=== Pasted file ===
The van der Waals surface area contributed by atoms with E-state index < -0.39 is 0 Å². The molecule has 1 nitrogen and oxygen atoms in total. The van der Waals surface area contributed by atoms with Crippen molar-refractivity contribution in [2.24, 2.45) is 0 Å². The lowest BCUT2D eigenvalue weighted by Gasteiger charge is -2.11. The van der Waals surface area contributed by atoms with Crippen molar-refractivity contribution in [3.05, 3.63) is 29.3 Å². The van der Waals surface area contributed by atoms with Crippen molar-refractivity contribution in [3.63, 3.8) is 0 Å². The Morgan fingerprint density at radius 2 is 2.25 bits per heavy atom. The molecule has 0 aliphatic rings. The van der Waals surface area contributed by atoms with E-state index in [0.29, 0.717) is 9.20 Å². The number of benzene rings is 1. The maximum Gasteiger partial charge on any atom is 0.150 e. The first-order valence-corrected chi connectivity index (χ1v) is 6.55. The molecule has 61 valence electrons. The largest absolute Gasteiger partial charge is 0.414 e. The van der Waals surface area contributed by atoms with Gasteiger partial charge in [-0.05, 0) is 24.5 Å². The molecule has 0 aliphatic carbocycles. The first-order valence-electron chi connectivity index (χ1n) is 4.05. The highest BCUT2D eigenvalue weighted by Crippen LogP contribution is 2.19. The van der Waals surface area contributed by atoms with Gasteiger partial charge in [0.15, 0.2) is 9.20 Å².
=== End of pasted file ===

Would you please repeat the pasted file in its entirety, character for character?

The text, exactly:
The van der Waals surface area contributed by atoms with E-state index < -0.39 is 0 Å². The molecule has 1 nitrogen and oxygen atoms in total. The van der Waals surface area contributed by atoms with Crippen molar-refractivity contribution in [2.24, 2.45) is 0 Å². The lowest BCUT2D eigenvalue weighted by Gasteiger charge is -2.11. The van der Waals surface area contributed by atoms with Crippen molar-refractivity contribution in [3.05, 3.63) is 29.3 Å². The van der Waals surface area contributed by atoms with Crippen molar-refractivity contribution in [3.63, 3.8) is 0 Å². The Morgan fingerprint density at radius 2 is 2.25 bits per heavy atom. The molecule has 0 aliphatic rings. The van der Waals surface area contributed by atoms with E-state index in [0.29, 0.717) is 9.20 Å². The number of benzene rings is 1. The maximum Gasteiger partial charge on any atom is 0.150 e. The first-order valence-corrected chi connectivity index (χ1v) is 6.55. The molecule has 61 valence electrons. The largest absolute Gasteiger partial charge is 0.414 e. The van der Waals surface area contributed by atoms with Gasteiger partial charge in [-0.05, 0) is 24.5 Å². The molecule has 0 aliphatic carbocycles. The first-order valence-electron chi connectivity index (χ1n) is 4.05. The highest BCUT2D eigenvalue weighted by Crippen LogP contribution is 2.19. The van der Waals surface area contributed by atoms with Gasteiger partial charge in [0.15, 0.2) is 9.20 Å².